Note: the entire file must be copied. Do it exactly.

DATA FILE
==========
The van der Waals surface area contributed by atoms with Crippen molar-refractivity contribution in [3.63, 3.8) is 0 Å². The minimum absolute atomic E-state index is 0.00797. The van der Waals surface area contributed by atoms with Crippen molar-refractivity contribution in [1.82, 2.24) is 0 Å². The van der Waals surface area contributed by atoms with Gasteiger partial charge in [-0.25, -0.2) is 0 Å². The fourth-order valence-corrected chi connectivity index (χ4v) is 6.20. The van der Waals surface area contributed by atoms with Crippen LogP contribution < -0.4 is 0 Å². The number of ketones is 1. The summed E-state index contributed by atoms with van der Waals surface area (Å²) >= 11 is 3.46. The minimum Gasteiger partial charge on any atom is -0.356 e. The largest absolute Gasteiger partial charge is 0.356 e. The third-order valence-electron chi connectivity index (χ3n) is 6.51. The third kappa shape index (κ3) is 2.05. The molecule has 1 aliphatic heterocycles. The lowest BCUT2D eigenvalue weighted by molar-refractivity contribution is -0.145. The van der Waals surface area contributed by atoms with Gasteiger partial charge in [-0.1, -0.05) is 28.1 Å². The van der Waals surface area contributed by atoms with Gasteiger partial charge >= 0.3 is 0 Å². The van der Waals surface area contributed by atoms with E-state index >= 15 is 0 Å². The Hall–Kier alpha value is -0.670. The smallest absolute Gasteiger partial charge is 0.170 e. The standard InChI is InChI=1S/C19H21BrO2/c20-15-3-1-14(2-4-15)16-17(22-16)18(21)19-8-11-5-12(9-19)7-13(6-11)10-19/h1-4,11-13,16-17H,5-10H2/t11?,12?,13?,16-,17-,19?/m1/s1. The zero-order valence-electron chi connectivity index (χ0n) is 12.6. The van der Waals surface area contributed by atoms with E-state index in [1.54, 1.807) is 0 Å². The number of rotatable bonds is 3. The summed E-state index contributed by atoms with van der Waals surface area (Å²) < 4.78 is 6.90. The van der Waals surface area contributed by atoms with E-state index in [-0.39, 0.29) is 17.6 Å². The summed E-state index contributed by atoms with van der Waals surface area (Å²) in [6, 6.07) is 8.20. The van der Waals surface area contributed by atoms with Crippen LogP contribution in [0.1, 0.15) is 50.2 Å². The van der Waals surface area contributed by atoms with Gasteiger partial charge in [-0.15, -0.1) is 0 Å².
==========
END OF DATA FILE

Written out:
The van der Waals surface area contributed by atoms with Crippen molar-refractivity contribution in [3.63, 3.8) is 0 Å². The minimum absolute atomic E-state index is 0.00797. The van der Waals surface area contributed by atoms with Crippen molar-refractivity contribution in [1.82, 2.24) is 0 Å². The van der Waals surface area contributed by atoms with Gasteiger partial charge in [-0.25, -0.2) is 0 Å². The fourth-order valence-corrected chi connectivity index (χ4v) is 6.20. The van der Waals surface area contributed by atoms with Crippen LogP contribution < -0.4 is 0 Å². The number of ketones is 1. The summed E-state index contributed by atoms with van der Waals surface area (Å²) >= 11 is 3.46. The minimum Gasteiger partial charge on any atom is -0.356 e. The largest absolute Gasteiger partial charge is 0.356 e. The third-order valence-electron chi connectivity index (χ3n) is 6.51. The third kappa shape index (κ3) is 2.05. The molecule has 1 aliphatic heterocycles. The lowest BCUT2D eigenvalue weighted by molar-refractivity contribution is -0.145. The van der Waals surface area contributed by atoms with Gasteiger partial charge in [-0.1, -0.05) is 28.1 Å². The van der Waals surface area contributed by atoms with Gasteiger partial charge >= 0.3 is 0 Å². The van der Waals surface area contributed by atoms with E-state index >= 15 is 0 Å². The Hall–Kier alpha value is -0.670. The smallest absolute Gasteiger partial charge is 0.170 e. The standard InChI is InChI=1S/C19H21BrO2/c20-15-3-1-14(2-4-15)16-17(22-16)18(21)19-8-11-5-12(9-19)7-13(6-11)10-19/h1-4,11-13,16-17H,5-10H2/t11?,12?,13?,16-,17-,19?/m1/s1. The zero-order valence-electron chi connectivity index (χ0n) is 12.6. The van der Waals surface area contributed by atoms with E-state index in [1.54, 1.807) is 0 Å². The number of rotatable bonds is 3. The summed E-state index contributed by atoms with van der Waals surface area (Å²) < 4.78 is 6.90. The van der Waals surface area contributed by atoms with E-state index in [-0.39, 0.29) is 17.6 Å². The summed E-state index contributed by atoms with van der Waals surface area (Å²) in [6, 6.07) is 8.20. The van der Waals surface area contributed by atoms with Crippen LogP contribution in [0.1, 0.15) is 50.2 Å². The van der Waals surface area contributed by atoms with Gasteiger partial charge in [-0.15, -0.1) is 0 Å².